Victoria Cross - First World War, 1914-1918
Frederick Hobson was born in London, England on 23 September 1873. After seeing action with the British Army during the South African War (1899-1902), he came to Canada and settled in Galt (now Cambridge), Ontario. Being 41 years old when he went to the recruiting office shortly after the First World War began, Hobson gave his year of birth as 1875 so that he would be allowed to enlist in the Canadian Expeditionary Force.
On 18 August 1917 Sergeant Hobson was serving with the 20th Infantry Battalion on Hill 70, near Lens in France. During a German counterattack on the Canadian lines, a Lewis light machine gun in a forward position was buried by a shell explosion that killed all but one of the its crew. Hobson hurried to the site, dug out the Lewis gun, and got it back into action against the attacking enemy soldiers. When the gun jammed, Sergeant Hobson, though wounded, left the gunner to clear the stoppage and advanced alone to confront the Germans. Using his bayonet and rifle butt, he held them at bay until he was killed by a rifle shot. By that time the Lewis gun was again firing, and shortly after reinforcements arrived to defeat the counterattack.
For these actions Sergeant Hobson was awarded the Victoria Cross posthumously.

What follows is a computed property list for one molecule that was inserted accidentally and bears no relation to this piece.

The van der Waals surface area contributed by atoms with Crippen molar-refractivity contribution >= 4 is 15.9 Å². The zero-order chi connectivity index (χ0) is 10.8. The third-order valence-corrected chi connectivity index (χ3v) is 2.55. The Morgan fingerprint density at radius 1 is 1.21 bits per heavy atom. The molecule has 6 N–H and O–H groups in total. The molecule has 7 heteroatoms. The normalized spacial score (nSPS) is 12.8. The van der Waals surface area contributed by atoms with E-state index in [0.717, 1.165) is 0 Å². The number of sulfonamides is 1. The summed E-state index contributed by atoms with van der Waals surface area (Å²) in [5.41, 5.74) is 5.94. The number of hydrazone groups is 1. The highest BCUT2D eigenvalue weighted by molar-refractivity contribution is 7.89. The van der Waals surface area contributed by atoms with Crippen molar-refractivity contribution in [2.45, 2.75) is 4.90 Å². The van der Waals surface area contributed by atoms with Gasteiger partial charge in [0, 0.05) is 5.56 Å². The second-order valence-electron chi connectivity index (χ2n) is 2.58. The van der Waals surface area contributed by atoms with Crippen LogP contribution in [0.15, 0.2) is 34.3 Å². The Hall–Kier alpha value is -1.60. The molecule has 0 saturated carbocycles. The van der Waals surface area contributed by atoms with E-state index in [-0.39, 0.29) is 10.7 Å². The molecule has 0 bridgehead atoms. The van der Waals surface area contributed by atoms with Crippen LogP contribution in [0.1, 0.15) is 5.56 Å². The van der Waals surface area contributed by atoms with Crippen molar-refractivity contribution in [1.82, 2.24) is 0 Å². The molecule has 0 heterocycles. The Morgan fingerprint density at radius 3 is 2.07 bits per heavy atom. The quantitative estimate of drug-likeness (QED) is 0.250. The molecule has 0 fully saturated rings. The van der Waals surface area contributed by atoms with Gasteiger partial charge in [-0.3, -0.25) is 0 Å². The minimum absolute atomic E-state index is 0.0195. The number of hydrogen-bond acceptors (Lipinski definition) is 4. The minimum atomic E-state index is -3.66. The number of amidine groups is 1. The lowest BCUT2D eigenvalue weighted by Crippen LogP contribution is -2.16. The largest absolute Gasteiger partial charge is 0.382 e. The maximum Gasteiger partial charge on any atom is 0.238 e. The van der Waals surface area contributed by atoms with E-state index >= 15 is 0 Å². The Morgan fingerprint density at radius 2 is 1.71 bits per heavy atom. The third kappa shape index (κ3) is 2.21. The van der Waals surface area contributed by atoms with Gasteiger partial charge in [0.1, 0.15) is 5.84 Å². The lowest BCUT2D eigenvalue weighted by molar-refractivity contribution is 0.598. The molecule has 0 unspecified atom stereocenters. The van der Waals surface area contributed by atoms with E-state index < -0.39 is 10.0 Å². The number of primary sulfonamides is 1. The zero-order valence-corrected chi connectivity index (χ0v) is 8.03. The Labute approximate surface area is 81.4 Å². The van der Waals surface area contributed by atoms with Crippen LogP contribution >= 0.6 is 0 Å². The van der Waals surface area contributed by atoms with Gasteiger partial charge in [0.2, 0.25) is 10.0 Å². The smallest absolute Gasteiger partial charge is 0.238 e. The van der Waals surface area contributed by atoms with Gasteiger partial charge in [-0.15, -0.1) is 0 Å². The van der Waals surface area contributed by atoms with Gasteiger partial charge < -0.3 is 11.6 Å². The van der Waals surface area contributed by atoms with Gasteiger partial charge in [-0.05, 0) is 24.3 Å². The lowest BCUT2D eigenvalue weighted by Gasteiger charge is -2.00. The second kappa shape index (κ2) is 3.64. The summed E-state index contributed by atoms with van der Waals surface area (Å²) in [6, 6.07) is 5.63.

During a strong enemy counter-attack a Lewis gun in a forward post in a communication trench leading to the enemy lines, was buried by a shell, and the crew, with the exception of one man, killed.
Sjt. Hobson, though not a gunner, grasping the great importance of the post, rushed from his trench, dug out the gun, and got it into action against the enemy who were now advancing down the trench and across the open.
A jam caused the gun to stop firing. Though wounded, he left the gunner to correct the stoppage, rushed forward at the advancing enemy and, with bayonet and clubbed rifle, single handed, held them back until he himself was killed by a rifle shot. By this time however, the Lewis gun was again in action and reinforcements shortly afterwards arriving, the enemy were beaten off.
The valour and devotion to duty displayed by this non-commissioned Officer gave the gunner the time required to again get the gun into action, and saved a most serious situation.”
(London Gazette, no.30338, 17 October 1917)